A glance at the late 18th century Richardson, King and Driver map of the New Forest shows the Coxleaze estate to the south-west of Lyndhurst, adjacent to Coxleaze Wild Ground. Sited on an island of fertile land in the midst of acid, New Forest soils, Coxleaze was clearly a substantial family home at a time when many New Forest inhabitants lived in little more than hovels.
Set in 65 acres, and now known as Foxlease, the estate today is operated by Girlguiding UK as a training and activity centre.
But what a history has this estate. Domesday called it Cocherlei, and noted: ‘Aelfric and Agemund held 3 virgates of land….. Now it is in the Forest. Land for 2 ploughs. The value was 3 pounds’.
The house was originally the site of a Forest keeper’s lodge dating back to at least the 16th century. Royal connections followed. In 1667, Mabel, wife of John Cole of Odiham, petitioned King Charles II for a lease for her husband on the house and grounds as reward for her attendance on King Charles I during his imprisonment on the Isle of Wight. Indeed, Charles is said to have planted a tree, a Scots pine, in the garden behind the house.
Sir Philip Jennings Clerke, Bart., bought the lodge in around 1770 and set to work to create today’s rather grand, two-storey white stucco Georgian mansion, subsuming intact parts of the original, much smaller building.
Sir Philip was a man of considerable means who also owned Duddlestone Hall in Shropshire, and locally, it is thought, Northerwood House and part of Parkhill.
Born in around 1722 and baptised Philip Jennings, he changed his name to Jennings Clerke in the early 1760s. A Member of Parliament for Totnes between 1768 and 1788, Sir Philip gained the rank of Lieutenant-Colonel in the Horse Guards. He was created 1st Baronet Jennings Clerke of Duddlestone Hall on 26 October 1774, and died in January 1788. His only remaining son, Sir Charles Philip Jennings, died a few months later, whereupon the baronetcy became extinct.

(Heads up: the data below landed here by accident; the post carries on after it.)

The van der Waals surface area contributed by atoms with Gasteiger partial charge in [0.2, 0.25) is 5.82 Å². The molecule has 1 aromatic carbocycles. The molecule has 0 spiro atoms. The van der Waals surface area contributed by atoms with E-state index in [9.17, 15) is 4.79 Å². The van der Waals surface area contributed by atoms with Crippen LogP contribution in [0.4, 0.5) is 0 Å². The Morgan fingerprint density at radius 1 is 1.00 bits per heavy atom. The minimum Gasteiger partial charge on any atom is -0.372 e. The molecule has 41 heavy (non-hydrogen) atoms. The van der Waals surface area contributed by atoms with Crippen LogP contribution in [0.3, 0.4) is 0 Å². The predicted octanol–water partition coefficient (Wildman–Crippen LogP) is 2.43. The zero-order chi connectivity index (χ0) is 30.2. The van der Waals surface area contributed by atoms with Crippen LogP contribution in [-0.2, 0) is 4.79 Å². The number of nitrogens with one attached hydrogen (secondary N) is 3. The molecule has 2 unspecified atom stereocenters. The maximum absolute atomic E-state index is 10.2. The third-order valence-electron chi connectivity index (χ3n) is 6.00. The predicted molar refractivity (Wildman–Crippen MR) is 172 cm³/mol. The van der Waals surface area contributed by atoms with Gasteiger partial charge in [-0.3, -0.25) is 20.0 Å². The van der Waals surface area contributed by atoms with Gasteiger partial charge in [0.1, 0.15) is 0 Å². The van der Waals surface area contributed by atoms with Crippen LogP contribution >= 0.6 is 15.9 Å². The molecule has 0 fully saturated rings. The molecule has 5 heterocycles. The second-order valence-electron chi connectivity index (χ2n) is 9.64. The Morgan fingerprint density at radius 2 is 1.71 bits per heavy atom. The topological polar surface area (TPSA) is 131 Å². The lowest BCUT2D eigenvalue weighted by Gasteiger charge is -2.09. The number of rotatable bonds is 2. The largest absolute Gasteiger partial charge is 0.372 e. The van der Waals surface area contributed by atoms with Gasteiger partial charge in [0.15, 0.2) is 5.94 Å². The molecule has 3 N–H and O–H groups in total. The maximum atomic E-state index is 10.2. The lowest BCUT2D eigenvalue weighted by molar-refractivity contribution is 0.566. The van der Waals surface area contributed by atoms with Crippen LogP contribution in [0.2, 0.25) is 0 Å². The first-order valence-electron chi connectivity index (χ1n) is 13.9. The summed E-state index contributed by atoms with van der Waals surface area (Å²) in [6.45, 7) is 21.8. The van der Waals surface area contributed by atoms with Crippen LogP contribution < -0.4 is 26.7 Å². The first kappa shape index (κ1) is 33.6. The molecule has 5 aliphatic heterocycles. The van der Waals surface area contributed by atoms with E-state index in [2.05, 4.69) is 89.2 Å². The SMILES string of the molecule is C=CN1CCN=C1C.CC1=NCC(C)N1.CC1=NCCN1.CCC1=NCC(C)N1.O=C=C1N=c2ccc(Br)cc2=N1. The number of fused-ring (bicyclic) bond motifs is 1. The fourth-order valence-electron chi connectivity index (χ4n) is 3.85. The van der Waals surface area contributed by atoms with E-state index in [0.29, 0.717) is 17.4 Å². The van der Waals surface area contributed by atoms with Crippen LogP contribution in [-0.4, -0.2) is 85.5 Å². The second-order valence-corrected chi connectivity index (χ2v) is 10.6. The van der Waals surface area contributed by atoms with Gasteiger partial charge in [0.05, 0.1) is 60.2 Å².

It is now a matter of conjecture whether ‘Philips hill’, shown on the old map alongside Butts Lawn, recalls the estate’s distinguished occupant, but this seems highly likely. Certainly, the family is commemorated by an imposing tablet in Lyndhurst’s parish church, and the son, Sir Charles Philip Jennings, by a large marble monument, designed and carved by John Flaxman, R.A., a well-known illustrator, designer and sculptor of the day.
Both tablet and monument were originally in the Georgian church that preceded the current building, and both mention Foxlease, not the Coxleaze later used by Richardson, King and Driver - maybe both names were in use before Coxleaze was fully superseded by Foxlease.
By the 1870 Ordnance Survey map, the house is shown as Foxlease, whilst Richardson, King and Driver’s Coxleaze Wild Ground shows as High Coxlease Inclosure.
Adding to this name confusion, though, in 1901 another house, High Coxlease, was constructed within the inclosure grounds. This is now a school providing specialist education and residential care for boys.
Lyndhurst Historical Society publications: Roy Jackman
Lyndhurst – A Brief History and Guide: Georgina Babey and Peter Roberts
The History of Foxlease: Guide Association
Girlguiding UK: http://www.girlguiding.org.uk/xq/asp/sID.109/qx/centres/article.asp
Domesday Book, Hampshire: General Editor – John Morris
The Peerage: http://www.thepeerage.com/p22758.htm
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